Thanks & epilogue

That I was able to ride in and complete the Wild Atlantic Way Audax is, of course, down to the effort of so many others. From day one I was bowled over by the generosity of spirit of all those who gave up their time and sleep to support the dreams of fifty-six riders. I always made a point of thanking them whenever I could, whether they were in the kitchen, showing us to our beds or giving us wise advice. They were there for us, always with a smile, whatever the time of day or night.

Audax Ireland legends Paul O'Donoghue and Noel Moloney manned the shelter control at Oranmore

Audax Ireland legends Paul O’Donoghue and Noel Moloney manned the shelter control at Oranmore

Audax Ireland members turned out in force to help make this event the success that it was, and my thanks must also go to those cycle clubs around the country who were swept up by the vision of this monumental event and who came to man a shelter control for the night.

Those who we saw day after day, in the camper van, at each control, I don’t know how you did it. I’m sure that we got more sleep than some of you did!

And then there are Seamus and Eamon. What a pair! What a vision to come up with this ridiculous event in the first place! If it weren’t for them, I would have given up the day I was ill. I may only have known them for seven days, but they both have a very special place in my heart.

I must also thank all those who kept me in their thoughts and prayers during the week, especially when I became ill. That I stayed safe on the roads, despite extreme tiredness at times, I accredit to your petitions on my behalf. That I finished this crazy ride is as much down to your prayers as my stubborn determination. Above all, I must acknowledge and thank my Heavenly Father, whose constant love and presence sustained me.

Through my ride, I was able to raise over £3,800 for a school in Onialeku, Urua Province, Uganda, that my church is supporting.

So the ride is ridden, and the riders have dispersed, some perhaps basking in glory, others maybe licking their wounds, but all, I suspect, changed by this unique event.

If I hadn’t had the misfortune of getting food poisoning, my boundaries wouldn’t have been expanded nearly as much. My eyes wouldn’t have been opened to what this body and mind of mine is capable of. And I wouldn’t have discovered the fun (yes, fun!) of sleeping outside, something I thought distinctly odd only a few weeks ago, but which now I can’t wait to do again! In this way, as well as in others, I know that the ride has changed me. Somewhere along my journey, perhaps in enduring the suffering, I became a Randonneur.

I think I was also changed in quite a profound way. Long after the aches, bruises, cuts and callouses have disappeared, I will now bear myself with a quiet confidence that I lacked before. And I will carry with me memories of the savage beauty of the Wild Atlantic Way.

For the record, I, Richard Guthrie, cycled the Wild Atlantic Way Audax in 173 hours 25 minutes and 25 seconds.

Update September 2017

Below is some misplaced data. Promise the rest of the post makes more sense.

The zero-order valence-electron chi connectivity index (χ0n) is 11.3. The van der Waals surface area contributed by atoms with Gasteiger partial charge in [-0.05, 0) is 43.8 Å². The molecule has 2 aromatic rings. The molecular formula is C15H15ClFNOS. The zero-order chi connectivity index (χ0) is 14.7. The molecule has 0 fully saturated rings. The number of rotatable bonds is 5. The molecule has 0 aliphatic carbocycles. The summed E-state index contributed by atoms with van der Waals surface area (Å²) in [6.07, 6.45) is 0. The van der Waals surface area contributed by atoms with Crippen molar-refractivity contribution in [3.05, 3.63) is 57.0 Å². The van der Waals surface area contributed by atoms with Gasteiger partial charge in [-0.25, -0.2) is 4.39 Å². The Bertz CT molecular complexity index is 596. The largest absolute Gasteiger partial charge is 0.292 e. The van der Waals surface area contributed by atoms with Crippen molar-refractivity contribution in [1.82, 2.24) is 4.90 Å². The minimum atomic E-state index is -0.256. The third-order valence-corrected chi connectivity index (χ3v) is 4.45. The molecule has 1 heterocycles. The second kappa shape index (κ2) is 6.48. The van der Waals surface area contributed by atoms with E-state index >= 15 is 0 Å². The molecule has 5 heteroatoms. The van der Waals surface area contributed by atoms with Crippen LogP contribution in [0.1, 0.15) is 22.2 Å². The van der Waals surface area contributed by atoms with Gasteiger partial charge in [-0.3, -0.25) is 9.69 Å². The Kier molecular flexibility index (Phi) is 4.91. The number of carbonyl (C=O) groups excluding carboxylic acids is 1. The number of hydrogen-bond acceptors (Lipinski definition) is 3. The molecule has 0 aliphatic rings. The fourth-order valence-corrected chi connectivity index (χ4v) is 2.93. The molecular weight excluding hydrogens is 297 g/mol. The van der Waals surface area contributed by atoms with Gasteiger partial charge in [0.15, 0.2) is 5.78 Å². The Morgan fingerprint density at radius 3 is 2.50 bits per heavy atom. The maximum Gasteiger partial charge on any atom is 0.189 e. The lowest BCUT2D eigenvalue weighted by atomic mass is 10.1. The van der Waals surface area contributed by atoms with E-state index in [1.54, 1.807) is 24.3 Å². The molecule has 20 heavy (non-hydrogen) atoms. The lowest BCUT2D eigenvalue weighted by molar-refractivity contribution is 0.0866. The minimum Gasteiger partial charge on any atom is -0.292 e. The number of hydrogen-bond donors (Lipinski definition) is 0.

I finally received my brevet card back from Eamon in the Spring of 2017, homologated by Les Randonneurs Mondiaux.

The money that I raised helped to fund the purchase and erection of a fence round the school in Uganda, and this was officially ‘opened’ in July 2017, and named ‘Richard’!

My other cycling adventures:

Making Ends Meet
Irish and Scottish end to ends in 2012

Highlands & Islands
Cycle touring in Scotland in 2013

11 Responses to Thanks & epilogue

  1. Eamon says:

    Very nice .all I can say to you Richard don’t ever believe a word I tell ya , but one thing I do applaud are achievers , so with that Congrats superman a legend of the 1st WAWA .. See you in 2020 The Journey Home

  2. Sean says:

    Great journal, thanks for writing it! I hope to do this someday, maybe over a much longer time frame tho!

  3. SimonM says:

    A great read Richard; a fitting description of what is, and will always be, a fantastic achievement,

  4. JoeK says:

    A very enjoyable read Richard, really captured the atmosphere of what was a great achievement – respect!

  5. Michael McMorrow says:

    Unbelievable achievement Richard and a fantastic read. Taking the body to places its not supposed to go!

  6. Cian Landers says:

    An inspiring and motivating read about your experience. Well done Richard, an amazing achievement .

  7. Stephen Rolston says:

    Hi Richard. Thanks for documenting your WAWA . A great record of an incredible achievement ! Superhuman.

  8. Sven-Erik Olsson says:

    Inspiring and amazing, thanks for writing.

  9. Brendan McCartan says:

    A very well written piece, that spells out the extreme trials and tribulations of riding such an event; and that’s without having to cope with illness on the way!
    Very well done Richard – you can cope with anything in life now

  10. David Noone says:

    Fantastic achievement and a great write up, Chapeau

  11. George Mullan says:

    Hi Richard
    Have just read your amazing account of this 7 day marathon. It is fitting that I have read this at the same time as the Olympics are taking place. So many of them have stories of pain, endurance, determination and fighting on against the odds. Your story sits very comfortably along side theirs. Well done Richard you too deserve a Gold Medal not only in completing the course, but in raising so much money for the fence for the Primary School at Onialeku. Thank you.


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